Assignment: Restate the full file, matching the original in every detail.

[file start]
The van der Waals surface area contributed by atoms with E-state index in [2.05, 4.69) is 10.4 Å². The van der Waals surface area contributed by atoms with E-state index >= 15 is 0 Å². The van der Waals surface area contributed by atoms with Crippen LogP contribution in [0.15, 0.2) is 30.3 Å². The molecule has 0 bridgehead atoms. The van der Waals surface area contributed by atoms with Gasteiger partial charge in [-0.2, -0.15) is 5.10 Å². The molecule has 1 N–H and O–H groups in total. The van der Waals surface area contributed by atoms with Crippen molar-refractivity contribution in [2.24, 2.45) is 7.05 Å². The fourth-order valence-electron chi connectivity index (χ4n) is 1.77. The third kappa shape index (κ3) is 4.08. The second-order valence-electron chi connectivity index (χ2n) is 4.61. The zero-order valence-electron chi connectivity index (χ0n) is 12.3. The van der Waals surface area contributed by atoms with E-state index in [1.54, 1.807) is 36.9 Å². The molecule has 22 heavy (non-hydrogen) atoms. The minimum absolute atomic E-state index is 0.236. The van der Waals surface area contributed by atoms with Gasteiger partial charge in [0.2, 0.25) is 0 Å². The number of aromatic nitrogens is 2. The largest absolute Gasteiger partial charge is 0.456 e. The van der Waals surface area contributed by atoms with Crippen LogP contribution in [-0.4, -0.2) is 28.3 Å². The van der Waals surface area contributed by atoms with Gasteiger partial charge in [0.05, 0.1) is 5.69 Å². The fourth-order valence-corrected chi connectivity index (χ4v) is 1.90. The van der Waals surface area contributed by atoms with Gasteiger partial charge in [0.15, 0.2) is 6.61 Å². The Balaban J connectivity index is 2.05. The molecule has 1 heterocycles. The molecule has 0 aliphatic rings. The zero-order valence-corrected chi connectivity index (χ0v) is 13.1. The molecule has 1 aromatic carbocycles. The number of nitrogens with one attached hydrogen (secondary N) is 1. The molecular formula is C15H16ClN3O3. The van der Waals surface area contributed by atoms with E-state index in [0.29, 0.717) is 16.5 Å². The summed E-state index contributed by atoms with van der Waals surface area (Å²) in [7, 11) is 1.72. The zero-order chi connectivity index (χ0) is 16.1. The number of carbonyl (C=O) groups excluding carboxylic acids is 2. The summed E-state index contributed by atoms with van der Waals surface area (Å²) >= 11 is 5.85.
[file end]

The van der Waals surface area contributed by atoms with E-state index in [2.05, 4.69) is 10.4 Å². The van der Waals surface area contributed by atoms with E-state index >= 15 is 0 Å². The van der Waals surface area contributed by atoms with Crippen LogP contribution in [0.15, 0.2) is 30.3 Å². The molecule has 0 bridgehead atoms. The van der Waals surface area contributed by atoms with Gasteiger partial charge in [-0.2, -0.15) is 5.10 Å². The molecule has 1 N–H and O–H groups in total. The van der Waals surface area contributed by atoms with Crippen molar-refractivity contribution in [2.24, 2.45) is 7.05 Å². The fourth-order valence-electron chi connectivity index (χ4n) is 1.77. The third kappa shape index (κ3) is 4.08. The second-order valence-electron chi connectivity index (χ2n) is 4.61. The zero-order valence-electron chi connectivity index (χ0n) is 12.3. The van der Waals surface area contributed by atoms with E-state index in [1.54, 1.807) is 36.9 Å². The molecule has 22 heavy (non-hydrogen) atoms. The minimum absolute atomic E-state index is 0.236. The van der Waals surface area contributed by atoms with Gasteiger partial charge in [0.2, 0.25) is 0 Å². The number of aromatic nitrogens is 2. The largest absolute Gasteiger partial charge is 0.456 e. The van der Waals surface area contributed by atoms with Crippen LogP contribution in [-0.4, -0.2) is 28.3 Å². The van der Waals surface area contributed by atoms with Gasteiger partial charge in [0.05, 0.1) is 5.69 Å². The fourth-order valence-corrected chi connectivity index (χ4v) is 1.90. The van der Waals surface area contributed by atoms with Gasteiger partial charge in [0.15, 0.2) is 6.61 Å². The Balaban J connectivity index is 2.05. The molecule has 1 heterocycles. The molecule has 0 aliphatic rings. The zero-order valence-corrected chi connectivity index (χ0v) is 13.1. The molecule has 1 aromatic carbocycles. The number of nitrogens with one attached hydrogen (secondary N) is 1. The molecular formula is C15H16ClN3O3. The van der Waals surface area contributed by atoms with E-state index in [0.29, 0.717) is 16.5 Å². The summed E-state index contributed by atoms with van der Waals surface area (Å²) in [7, 11) is 1.72. The zero-order chi connectivity index (χ0) is 16.1. The number of carbonyl (C=O) groups excluding carboxylic acids is 2. The summed E-state index contributed by atoms with van der Waals surface area (Å²) >= 11 is 5.85.